William W. Cooper’s (July 23, 1914 – June 20, 2012) centennial is an appropriate occasion to recall his achievements, recognize his contributions to operations research, and reconsider the powerful potential of data envelopment analysis (DEA). The present volume demonstrates how this technique can serve to underpin transparent governance aiming at sustainable development goals in an age of globalization.

Bill passed away on June 20, 2012, in Texas. On the same day world leaders gathered in Rio de Janeiro for the Rio +20 conference, accompanied by a crowd of both peaceful citizens and militants, all in their own way affirming their commitment to sustainable development goals.

The outcome document, The Future We Want, laid the foundation for a new era of partnership based on development cooperation. Global deliberations on post-2015 development agenda call for forging a political consensus to fight poverty, inequality, and hunger—along with attaining other global sustainable development goals.

Good strategies for sustainable development integrate and balance many goals where possible, and provide trade-offs between them where necessary. Past strategies have not always succeeded in this respect, even when sustainable development and poverty reduction were the objectives. There is a new consensus among major development partners to move away from input-oriented impact monitoring to output-based approaches that help shift the emphasis of development programs to development priorities and results.

An integrated analysis of policy goal trade-offs involves a multipleinput and -output framework. Traditional analysis fails to adequately capture the multidimensional character of the problem. Fortunately, data envelopment analysis is ideally suited for the purpose, delivering a 124 Diagnostics for a Globalized World metric that ranks the performance of nations or regions according to their ability to marshal economic and social policy to attain a spectrum of desired goals.

For their work in developing Data Envelopment Analysis (DEA), IC² Institute Fellow W. W. Cooper (1914 – 2012) and his colleague Abe Charnes (1917 – 1992) received many awards, including the John von Neumann Theory Prize (1982). DEA serves as a versatile mathematical tool to process multiple and variable data inputs, and split all observations into two classes: either “efficient” (Pareto-optimal) or “subefficient” (in disequilibrium). New applications of DEA as an analytical tool have recently appeared within the spectrum of research being conducted by IC² Institute Fellows and Visiting Scholars.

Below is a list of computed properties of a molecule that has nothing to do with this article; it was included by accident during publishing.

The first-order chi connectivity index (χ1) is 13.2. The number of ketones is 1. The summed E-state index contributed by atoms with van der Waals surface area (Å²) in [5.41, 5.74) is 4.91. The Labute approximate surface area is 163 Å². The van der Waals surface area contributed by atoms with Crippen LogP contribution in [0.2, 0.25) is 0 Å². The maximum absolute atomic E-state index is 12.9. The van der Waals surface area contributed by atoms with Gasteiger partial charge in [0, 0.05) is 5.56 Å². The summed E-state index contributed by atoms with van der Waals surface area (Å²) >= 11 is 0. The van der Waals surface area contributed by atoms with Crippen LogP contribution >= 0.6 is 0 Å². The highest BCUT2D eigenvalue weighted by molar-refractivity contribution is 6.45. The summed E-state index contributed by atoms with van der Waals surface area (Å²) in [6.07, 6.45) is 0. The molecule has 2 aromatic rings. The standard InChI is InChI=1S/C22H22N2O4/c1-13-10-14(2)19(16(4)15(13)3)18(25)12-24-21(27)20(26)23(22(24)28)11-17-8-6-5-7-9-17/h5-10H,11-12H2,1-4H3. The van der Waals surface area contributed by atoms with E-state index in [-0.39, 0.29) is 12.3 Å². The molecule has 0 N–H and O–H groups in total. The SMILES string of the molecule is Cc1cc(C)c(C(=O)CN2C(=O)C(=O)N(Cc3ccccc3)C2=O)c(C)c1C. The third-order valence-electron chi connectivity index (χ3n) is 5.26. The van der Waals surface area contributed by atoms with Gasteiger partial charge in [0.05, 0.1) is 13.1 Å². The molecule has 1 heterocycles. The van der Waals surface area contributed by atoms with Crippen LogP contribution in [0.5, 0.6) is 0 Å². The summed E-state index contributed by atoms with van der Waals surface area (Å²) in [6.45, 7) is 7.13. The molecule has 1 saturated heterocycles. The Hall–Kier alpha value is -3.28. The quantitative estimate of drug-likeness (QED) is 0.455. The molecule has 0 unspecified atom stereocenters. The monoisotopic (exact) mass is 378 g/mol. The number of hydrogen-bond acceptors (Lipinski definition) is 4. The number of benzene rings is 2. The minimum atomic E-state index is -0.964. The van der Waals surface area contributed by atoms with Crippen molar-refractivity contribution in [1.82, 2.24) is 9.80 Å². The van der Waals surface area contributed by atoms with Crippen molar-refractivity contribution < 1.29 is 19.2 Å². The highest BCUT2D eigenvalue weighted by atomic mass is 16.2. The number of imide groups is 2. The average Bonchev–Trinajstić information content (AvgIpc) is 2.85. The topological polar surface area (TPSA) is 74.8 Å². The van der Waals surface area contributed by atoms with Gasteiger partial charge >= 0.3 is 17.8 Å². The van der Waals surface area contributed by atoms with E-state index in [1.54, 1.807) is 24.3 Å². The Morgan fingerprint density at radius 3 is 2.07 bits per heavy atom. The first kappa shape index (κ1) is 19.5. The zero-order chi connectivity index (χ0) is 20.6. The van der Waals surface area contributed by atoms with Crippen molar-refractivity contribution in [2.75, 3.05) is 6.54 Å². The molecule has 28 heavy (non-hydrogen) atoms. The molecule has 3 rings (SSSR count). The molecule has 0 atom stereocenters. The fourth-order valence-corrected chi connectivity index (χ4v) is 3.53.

IC2 Institute Fellow Sten Thore, a colleague and co-author of W. W. Cooper, has recently co-authored a book with Ruzanna Tarverdyan that leads the reader beyond measuring national policies’ intended results, and illustrates using DEA to measure the actual results of national policies. This book, Diagnostics for a Globalized World, features a foreword by David Gibson and is dedicated to the memory of W. W. Cooper.

While Part 1 of the book provides the mathematical specifics to use DEA to measure policy effectiveness, the formulae are presented in a narrative that firmly places humanitarian goals as the focus. (In other words, one does not need to be a mathemetician to enjoy the read.) Thore and Tarverdyan begin with the multidimensional millennial goals of the United Nations:
  1. Eradicate extreme poverty and hunger
  2. Achieve universal primary education
  3. Promote gender equality and empower women
  4. Reduce child mortality
  5. improve maternal health
  6. Combat HIV/AIDS, malaria, and other diseases
  7. Ensure environmental sustainability
  8. Create a global partnership for development